Kabaddi World Cup 2016: Iran stunned by Poland but stay on track for final

Poland, who are just two-year-old in the sport, beat giants Iran 41-25 to pull off the biggest upset of Kabaddi World Cup.

Written by Shahid Judge | Ahmedabad | Updated: October 18, 2016 11:02 am
kabaddi world cup, 2016 kabaddi world cup, kabaddi world cup 2016, poland vs iran, iran vs poland, poland vs iran kabaddi, kabaddi fixture, kabaddi schedule, kabaddi With Poland beating Iran, an India-Iran final is a possibility. (Source: PTI)

Fazel Atrachali watched from the bench while pressing an ice-pack to his right shoulder, a panic-stricken look etched on his face. The star player would shout instructions to his teammates on the mat, alarmed that Iran was steadily falling behind to an unfancied Poland team in their last group match of the kabaddi World Cup. There didn’t seem to be much going in the way of the Iranians. Even their inspirational skipper Meraj Sheykh watched, aggrieved, from the bench.

Eventually the mighty Iran would fall 41-25 to the Eastern European nation whose tryst with the sport began only two years ago. The result itself would not do much damage to Iran, who had already qualified for the semi-finals, while Poland was out of the running for a playoff berth. The impact however, the result did have was that it reopened the prospect of a marquee India-Iran final.

On the opening day of the third edition of the World Cup, played at the Arena by Transstadia in Ahmedabad, two-time champions and hosts India were shocked by a two-point defeat to an impressive Korean outfit. As such, placed in second position in Group A, India would have to face off against the Group B winners in the semi-final – widely expected to be Iran itself.

And once Iran won their first four games, including those against the likes of the favoured Thai and Japanese teams, the semi-final that no neutral fan wanted to see was beckoning. That was until Iran stumbled.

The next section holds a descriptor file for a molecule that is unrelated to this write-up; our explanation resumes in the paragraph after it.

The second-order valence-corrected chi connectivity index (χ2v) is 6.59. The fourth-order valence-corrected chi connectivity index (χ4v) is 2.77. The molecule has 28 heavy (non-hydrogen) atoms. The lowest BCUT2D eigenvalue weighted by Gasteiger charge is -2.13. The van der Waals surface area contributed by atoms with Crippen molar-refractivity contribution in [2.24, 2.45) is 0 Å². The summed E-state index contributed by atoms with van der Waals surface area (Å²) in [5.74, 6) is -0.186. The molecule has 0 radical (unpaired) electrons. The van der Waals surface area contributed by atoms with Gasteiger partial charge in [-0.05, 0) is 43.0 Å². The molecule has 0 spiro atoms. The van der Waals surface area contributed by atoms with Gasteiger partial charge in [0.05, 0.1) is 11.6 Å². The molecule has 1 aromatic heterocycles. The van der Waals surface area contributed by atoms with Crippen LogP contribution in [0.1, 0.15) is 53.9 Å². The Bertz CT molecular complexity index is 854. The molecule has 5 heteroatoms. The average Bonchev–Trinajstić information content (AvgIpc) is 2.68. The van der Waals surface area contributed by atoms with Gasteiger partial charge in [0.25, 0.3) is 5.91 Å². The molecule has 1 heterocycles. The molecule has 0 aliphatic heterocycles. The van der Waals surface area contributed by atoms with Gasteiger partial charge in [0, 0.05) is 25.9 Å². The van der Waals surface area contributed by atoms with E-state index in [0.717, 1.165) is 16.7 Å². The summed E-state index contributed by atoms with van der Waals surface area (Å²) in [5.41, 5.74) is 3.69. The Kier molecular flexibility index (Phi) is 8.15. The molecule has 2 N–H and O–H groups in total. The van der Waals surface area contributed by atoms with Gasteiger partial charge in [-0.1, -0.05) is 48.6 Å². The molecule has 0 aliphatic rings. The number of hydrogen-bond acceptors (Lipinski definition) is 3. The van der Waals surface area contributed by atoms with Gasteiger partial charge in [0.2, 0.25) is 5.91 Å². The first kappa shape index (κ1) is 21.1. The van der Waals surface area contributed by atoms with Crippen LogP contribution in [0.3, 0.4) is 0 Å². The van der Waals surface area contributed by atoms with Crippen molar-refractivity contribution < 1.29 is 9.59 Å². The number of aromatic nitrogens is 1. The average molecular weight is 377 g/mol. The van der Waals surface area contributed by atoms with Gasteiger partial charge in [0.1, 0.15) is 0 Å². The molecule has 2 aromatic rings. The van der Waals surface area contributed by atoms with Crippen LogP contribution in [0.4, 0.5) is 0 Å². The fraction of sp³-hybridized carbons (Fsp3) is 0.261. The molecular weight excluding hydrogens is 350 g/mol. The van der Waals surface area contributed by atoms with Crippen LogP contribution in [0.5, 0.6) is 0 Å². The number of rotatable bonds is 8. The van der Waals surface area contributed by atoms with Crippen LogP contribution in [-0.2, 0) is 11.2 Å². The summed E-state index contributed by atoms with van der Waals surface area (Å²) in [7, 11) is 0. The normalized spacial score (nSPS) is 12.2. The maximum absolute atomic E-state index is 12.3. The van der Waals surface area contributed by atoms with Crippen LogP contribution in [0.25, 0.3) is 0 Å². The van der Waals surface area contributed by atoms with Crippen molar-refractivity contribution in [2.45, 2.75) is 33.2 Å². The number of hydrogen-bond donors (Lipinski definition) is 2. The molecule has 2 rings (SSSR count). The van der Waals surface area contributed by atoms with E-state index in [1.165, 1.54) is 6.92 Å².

Even with Atrachali and Sheykh on the sidelines, the Iranians still had a team strong enough to take on an inexperienced Polish outfit. Yet not many would expect raider Hadi Tajik to commit a basic blunder of stepping into an inactive lobby area during a raid – he did so rather casually. Further, for a team that boasts a powerful and alert defence, you wouldn’t expect to see their left corner defender looking in the wrong direction while a Polish raider charged up, got a touch point and retreated unchallenged.

Iran still holds the top spot in Group B, yet that depends on the result between Thailand and Japan, the former holding a greater chance of progressing. The young Thai side, whom Iran had beaten 64-23 earlier has a greater point difference than Iran. Should they beat Japan in the last group match of the tournament, Thailand will be level on points with Iran, but with a better scoreline to take them to the top of Group B. Subsequently, Thailand will play India and Iran will play South Korea in the semi-finals. and set up a semi-final match against India.

So far the tournament has been more about the only two upsets, the second one coming just in time before the playoffs. That in turn, makes way for the possibility of having the India-Iran final the event had been all about.